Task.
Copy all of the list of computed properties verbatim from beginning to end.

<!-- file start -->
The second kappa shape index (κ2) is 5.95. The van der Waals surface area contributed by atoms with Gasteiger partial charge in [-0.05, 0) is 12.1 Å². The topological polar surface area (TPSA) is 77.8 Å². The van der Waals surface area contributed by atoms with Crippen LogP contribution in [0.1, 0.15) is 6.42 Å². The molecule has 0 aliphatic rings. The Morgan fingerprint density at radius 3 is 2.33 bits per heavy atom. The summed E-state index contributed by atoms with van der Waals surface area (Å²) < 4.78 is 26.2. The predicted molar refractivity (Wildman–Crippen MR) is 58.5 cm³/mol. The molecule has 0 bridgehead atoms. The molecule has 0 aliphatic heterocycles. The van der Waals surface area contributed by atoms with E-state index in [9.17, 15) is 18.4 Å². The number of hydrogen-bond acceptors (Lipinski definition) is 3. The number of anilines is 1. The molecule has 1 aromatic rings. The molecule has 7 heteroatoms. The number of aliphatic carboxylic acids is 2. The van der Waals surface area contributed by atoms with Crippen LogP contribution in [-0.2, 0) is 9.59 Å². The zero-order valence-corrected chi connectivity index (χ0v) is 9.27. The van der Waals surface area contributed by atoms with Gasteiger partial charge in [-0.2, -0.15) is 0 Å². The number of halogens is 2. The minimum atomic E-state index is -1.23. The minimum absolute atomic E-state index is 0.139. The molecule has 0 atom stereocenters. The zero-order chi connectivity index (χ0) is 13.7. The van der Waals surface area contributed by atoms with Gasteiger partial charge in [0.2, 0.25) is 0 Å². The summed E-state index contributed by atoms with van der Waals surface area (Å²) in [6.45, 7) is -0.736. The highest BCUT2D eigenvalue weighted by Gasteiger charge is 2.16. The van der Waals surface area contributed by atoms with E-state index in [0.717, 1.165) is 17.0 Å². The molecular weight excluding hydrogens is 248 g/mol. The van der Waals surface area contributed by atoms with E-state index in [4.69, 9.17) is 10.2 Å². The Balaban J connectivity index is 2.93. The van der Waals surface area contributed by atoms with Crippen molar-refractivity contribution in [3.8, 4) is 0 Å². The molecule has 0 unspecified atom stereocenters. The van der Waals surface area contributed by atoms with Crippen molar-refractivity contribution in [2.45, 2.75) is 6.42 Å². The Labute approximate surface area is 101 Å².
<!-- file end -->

The second kappa shape index (κ2) is 5.95. The van der Waals surface area contributed by atoms with Gasteiger partial charge in [-0.05, 0) is 12.1 Å². The topological polar surface area (TPSA) is 77.8 Å². The van der Waals surface area contributed by atoms with Crippen LogP contribution in [0.1, 0.15) is 6.42 Å². The molecule has 0 aliphatic rings. The Morgan fingerprint density at radius 3 is 2.33 bits per heavy atom. The summed E-state index contributed by atoms with van der Waals surface area (Å²) < 4.78 is 26.2. The predicted molar refractivity (Wildman–Crippen MR) is 58.5 cm³/mol. The molecule has 0 bridgehead atoms. The molecule has 0 aliphatic heterocycles. The van der Waals surface area contributed by atoms with E-state index in [9.17, 15) is 18.4 Å². The number of hydrogen-bond acceptors (Lipinski definition) is 3. The number of anilines is 1. The molecule has 1 aromatic rings. The molecule has 7 heteroatoms. The number of aliphatic carboxylic acids is 2. The van der Waals surface area contributed by atoms with Crippen LogP contribution in [-0.2, 0) is 9.59 Å². The zero-order valence-corrected chi connectivity index (χ0v) is 9.27. The van der Waals surface area contributed by atoms with Gasteiger partial charge in [-0.2, -0.15) is 0 Å². The number of halogens is 2. The minimum atomic E-state index is -1.23. The minimum absolute atomic E-state index is 0.139. The molecule has 0 atom stereocenters. The zero-order chi connectivity index (χ0) is 13.7. The van der Waals surface area contributed by atoms with Gasteiger partial charge in [0.2, 0.25) is 0 Å². The summed E-state index contributed by atoms with van der Waals surface area (Å²) in [6.45, 7) is -0.736. The highest BCUT2D eigenvalue weighted by Gasteiger charge is 2.16. The van der Waals surface area contributed by atoms with E-state index in [0.717, 1.165) is 17.0 Å². The molecular weight excluding hydrogens is 248 g/mol. The van der Waals surface area contributed by atoms with E-state index in [4.69, 9.17) is 10.2 Å². The Balaban J connectivity index is 2.93. The van der Waals surface area contributed by atoms with Crippen molar-refractivity contribution in [3.8, 4) is 0 Å². The molecule has 0 unspecified atom stereocenters. The van der Waals surface area contributed by atoms with Crippen molar-refractivity contribution in [2.45, 2.75) is 6.42 Å². The Labute approximate surface area is 101 Å².